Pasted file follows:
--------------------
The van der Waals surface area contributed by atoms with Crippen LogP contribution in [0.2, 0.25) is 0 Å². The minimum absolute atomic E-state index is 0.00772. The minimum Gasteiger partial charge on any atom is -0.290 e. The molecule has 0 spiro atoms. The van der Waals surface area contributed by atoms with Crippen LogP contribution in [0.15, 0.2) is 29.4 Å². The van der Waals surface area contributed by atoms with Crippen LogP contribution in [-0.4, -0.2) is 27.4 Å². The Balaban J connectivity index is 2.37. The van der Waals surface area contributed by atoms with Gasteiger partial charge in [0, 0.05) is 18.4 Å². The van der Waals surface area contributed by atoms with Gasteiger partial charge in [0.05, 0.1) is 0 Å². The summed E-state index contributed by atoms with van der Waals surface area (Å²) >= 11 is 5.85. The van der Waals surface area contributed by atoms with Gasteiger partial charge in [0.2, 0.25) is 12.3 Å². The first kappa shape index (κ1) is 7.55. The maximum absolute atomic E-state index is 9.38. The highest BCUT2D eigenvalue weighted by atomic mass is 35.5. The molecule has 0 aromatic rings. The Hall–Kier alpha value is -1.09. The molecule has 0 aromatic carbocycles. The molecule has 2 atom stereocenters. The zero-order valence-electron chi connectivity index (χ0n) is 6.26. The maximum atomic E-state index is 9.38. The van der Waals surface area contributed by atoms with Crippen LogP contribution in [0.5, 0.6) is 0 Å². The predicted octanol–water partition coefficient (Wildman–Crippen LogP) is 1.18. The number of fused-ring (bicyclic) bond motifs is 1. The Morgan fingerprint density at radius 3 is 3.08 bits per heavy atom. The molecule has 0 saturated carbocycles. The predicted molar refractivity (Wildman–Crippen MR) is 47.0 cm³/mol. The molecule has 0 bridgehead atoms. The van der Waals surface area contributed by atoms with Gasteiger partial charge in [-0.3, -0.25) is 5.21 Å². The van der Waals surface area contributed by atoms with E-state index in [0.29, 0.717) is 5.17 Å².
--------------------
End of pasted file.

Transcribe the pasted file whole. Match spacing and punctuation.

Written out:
The van der Waals surface area contributed by atoms with Crippen LogP contribution in [0.2, 0.25) is 0 Å². The minimum absolute atomic E-state index is 0.00772. The minimum Gasteiger partial charge on any atom is -0.290 e. The molecule has 0 spiro atoms. The van der Waals surface area contributed by atoms with Crippen LogP contribution in [0.15, 0.2) is 29.4 Å². The van der Waals surface area contributed by atoms with Crippen LogP contribution in [-0.4, -0.2) is 27.4 Å². The Balaban J connectivity index is 2.37. The van der Waals surface area contributed by atoms with Gasteiger partial charge in [0, 0.05) is 18.4 Å². The van der Waals surface area contributed by atoms with Gasteiger partial charge in [0.05, 0.1) is 0 Å². The summed E-state index contributed by atoms with van der Waals surface area (Å²) >= 11 is 5.85. The van der Waals surface area contributed by atoms with Gasteiger partial charge in [0.2, 0.25) is 12.3 Å². The first kappa shape index (κ1) is 7.55. The maximum absolute atomic E-state index is 9.38. The highest BCUT2D eigenvalue weighted by atomic mass is 35.5. The molecule has 0 aromatic rings. The Hall–Kier alpha value is -1.09. The molecule has 0 aromatic carbocycles. The molecule has 2 atom stereocenters. The zero-order valence-electron chi connectivity index (χ0n) is 6.26. The maximum atomic E-state index is 9.38. The van der Waals surface area contributed by atoms with Crippen LogP contribution in [0.5, 0.6) is 0 Å². The predicted octanol–water partition coefficient (Wildman–Crippen LogP) is 1.18. The number of fused-ring (bicyclic) bond motifs is 1. The Morgan fingerprint density at radius 3 is 3.08 bits per heavy atom. The molecule has 0 saturated carbocycles. The predicted molar refractivity (Wildman–Crippen MR) is 47.0 cm³/mol. The molecule has 0 bridgehead atoms. The van der Waals surface area contributed by atoms with Gasteiger partial charge in [-0.3, -0.25) is 5.21 Å². The van der Waals surface area contributed by atoms with E-state index in [0.29, 0.717) is 5.17 Å².